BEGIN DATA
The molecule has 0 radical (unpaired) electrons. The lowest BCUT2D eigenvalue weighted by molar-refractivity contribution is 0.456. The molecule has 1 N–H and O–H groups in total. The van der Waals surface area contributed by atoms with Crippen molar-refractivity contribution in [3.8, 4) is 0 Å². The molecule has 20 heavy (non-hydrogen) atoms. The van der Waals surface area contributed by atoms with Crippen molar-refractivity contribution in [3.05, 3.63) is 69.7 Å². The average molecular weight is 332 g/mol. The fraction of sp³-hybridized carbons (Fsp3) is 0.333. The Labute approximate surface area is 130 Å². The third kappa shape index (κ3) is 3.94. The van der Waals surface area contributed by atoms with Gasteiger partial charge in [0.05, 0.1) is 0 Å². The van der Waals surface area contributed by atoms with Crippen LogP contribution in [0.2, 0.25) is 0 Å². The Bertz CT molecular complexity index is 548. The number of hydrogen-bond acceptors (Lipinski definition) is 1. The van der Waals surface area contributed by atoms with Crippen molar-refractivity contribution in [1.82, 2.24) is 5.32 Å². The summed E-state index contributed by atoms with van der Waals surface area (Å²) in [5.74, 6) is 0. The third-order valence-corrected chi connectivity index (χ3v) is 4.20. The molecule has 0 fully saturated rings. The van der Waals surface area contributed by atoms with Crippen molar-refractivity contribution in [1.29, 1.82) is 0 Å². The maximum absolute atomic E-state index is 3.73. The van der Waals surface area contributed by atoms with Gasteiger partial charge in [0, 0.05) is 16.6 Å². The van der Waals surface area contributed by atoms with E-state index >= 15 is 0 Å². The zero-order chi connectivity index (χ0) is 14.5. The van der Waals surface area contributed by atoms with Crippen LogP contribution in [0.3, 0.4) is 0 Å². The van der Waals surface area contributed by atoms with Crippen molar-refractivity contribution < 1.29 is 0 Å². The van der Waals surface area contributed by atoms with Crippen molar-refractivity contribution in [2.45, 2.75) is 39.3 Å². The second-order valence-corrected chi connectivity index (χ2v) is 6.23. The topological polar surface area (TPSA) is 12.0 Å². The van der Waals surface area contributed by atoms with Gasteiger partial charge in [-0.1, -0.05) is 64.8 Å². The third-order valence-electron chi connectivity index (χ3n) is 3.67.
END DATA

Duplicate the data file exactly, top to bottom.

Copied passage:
The molecule has 0 radical (unpaired) electrons. The lowest BCUT2D eigenvalue weighted by molar-refractivity contribution is 0.456. The molecule has 1 N–H and O–H groups in total. The van der Waals surface area contributed by atoms with Crippen molar-refractivity contribution in [3.8, 4) is 0 Å². The molecule has 20 heavy (non-hydrogen) atoms. The van der Waals surface area contributed by atoms with Crippen molar-refractivity contribution in [3.05, 3.63) is 69.7 Å². The average molecular weight is 332 g/mol. The fraction of sp³-hybridized carbons (Fsp3) is 0.333. The Labute approximate surface area is 130 Å². The third kappa shape index (κ3) is 3.94. The van der Waals surface area contributed by atoms with Gasteiger partial charge in [0.05, 0.1) is 0 Å². The van der Waals surface area contributed by atoms with Crippen LogP contribution in [0.2, 0.25) is 0 Å². The Bertz CT molecular complexity index is 548. The number of hydrogen-bond acceptors (Lipinski definition) is 1. The van der Waals surface area contributed by atoms with Crippen molar-refractivity contribution in [1.82, 2.24) is 5.32 Å². The summed E-state index contributed by atoms with van der Waals surface area (Å²) in [5.74, 6) is 0. The third-order valence-corrected chi connectivity index (χ3v) is 4.20. The molecule has 0 fully saturated rings. The van der Waals surface area contributed by atoms with Crippen molar-refractivity contribution in [1.29, 1.82) is 0 Å². The maximum absolute atomic E-state index is 3.73. The van der Waals surface area contributed by atoms with Gasteiger partial charge in [0, 0.05) is 16.6 Å². The van der Waals surface area contributed by atoms with E-state index >= 15 is 0 Å². The zero-order chi connectivity index (χ0) is 14.5. The van der Waals surface area contributed by atoms with Crippen LogP contribution in [0.3, 0.4) is 0 Å². The van der Waals surface area contributed by atoms with Crippen molar-refractivity contribution < 1.29 is 0 Å². The van der Waals surface area contributed by atoms with Crippen molar-refractivity contribution in [2.45, 2.75) is 39.3 Å². The second-order valence-corrected chi connectivity index (χ2v) is 6.23. The topological polar surface area (TPSA) is 12.0 Å². The van der Waals surface area contributed by atoms with Gasteiger partial charge in [-0.1, -0.05) is 64.8 Å². The third-order valence-electron chi connectivity index (χ3n) is 3.67.